With their Anglosphere friends, a bunch of irresponsible boys playing computer games with their expensive toys have done lots of damage to Canada's relations with Brazil. After years of childish confrontation around planes, beef and petty criminal affairs and thanks to a large diplomatic effort, the bilateral relationship had become "normal." Two countries with distinct outlooks and increasingly divergent paths in global arenas (Brazil up, Canada down) were finding ways to work together in a variety of fields, while investments and trade, in both directions, were increasing, sometimes significantly.
The spying scandal matters, but not because that relationship is important for either country. Notwithstanding the hues and cries of the Globe and Mail, trade with Brazil remains marginal for Canada, representing less than 1% of this country's imports and exports (see the graph below). Don't get sidetracked by the big numbers: trade with Brazil was worth $6.5bn in 2012 (down 2.7% from 2011, by the way), but in a sea of $916bn, this is nothing. Investment is a similar story. Don't let the number of companies involved fool you: most of the value is linked to a very small number of investments. Were Vale to sell Inco--which they would do for economic not political reasons--Brazil would disappear from the top ranks of foreign investors in this country.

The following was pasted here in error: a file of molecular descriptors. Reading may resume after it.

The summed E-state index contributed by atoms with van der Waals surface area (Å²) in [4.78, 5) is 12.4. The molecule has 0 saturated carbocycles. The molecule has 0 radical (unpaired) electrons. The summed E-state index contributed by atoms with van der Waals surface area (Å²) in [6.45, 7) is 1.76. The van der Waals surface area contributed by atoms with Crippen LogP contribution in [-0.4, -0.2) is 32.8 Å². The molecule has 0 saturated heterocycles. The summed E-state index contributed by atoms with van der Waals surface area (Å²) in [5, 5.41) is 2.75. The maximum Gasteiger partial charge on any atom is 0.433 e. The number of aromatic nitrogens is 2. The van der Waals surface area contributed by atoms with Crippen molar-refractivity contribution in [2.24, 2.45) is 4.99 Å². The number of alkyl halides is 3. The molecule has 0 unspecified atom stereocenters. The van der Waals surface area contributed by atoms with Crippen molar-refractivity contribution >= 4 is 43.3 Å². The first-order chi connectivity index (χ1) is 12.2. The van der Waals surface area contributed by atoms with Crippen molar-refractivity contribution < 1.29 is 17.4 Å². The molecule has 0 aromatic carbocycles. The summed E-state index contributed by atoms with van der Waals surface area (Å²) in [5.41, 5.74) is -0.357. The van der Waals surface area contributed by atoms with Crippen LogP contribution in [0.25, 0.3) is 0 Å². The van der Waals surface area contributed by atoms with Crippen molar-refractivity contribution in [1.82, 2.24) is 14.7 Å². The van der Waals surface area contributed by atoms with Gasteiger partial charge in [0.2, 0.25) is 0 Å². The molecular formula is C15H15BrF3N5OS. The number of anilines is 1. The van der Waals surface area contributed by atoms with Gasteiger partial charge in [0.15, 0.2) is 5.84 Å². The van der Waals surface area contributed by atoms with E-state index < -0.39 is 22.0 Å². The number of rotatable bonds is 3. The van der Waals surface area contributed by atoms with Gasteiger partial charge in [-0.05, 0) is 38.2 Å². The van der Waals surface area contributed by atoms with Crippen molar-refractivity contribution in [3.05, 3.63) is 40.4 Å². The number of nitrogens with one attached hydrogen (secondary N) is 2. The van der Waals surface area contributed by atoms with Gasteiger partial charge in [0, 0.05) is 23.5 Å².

In fact, it is the very thinness of the relationship that makes this scandal so damaging: with so little at stake, good will and trust become critical, and this is what has been damaged here. From that standpoint, in other words, tapping Paulo Cordeiro's phone is at least as bad as penetrating the mining ministry's computers, for he was as good a friend of Canada as you would find in Brazil's diplomatic service. If he could be treated like this, everybody is fair game.
Manners matter where stakes are low. Obviously, manners have never been the forte of the gaming crowd…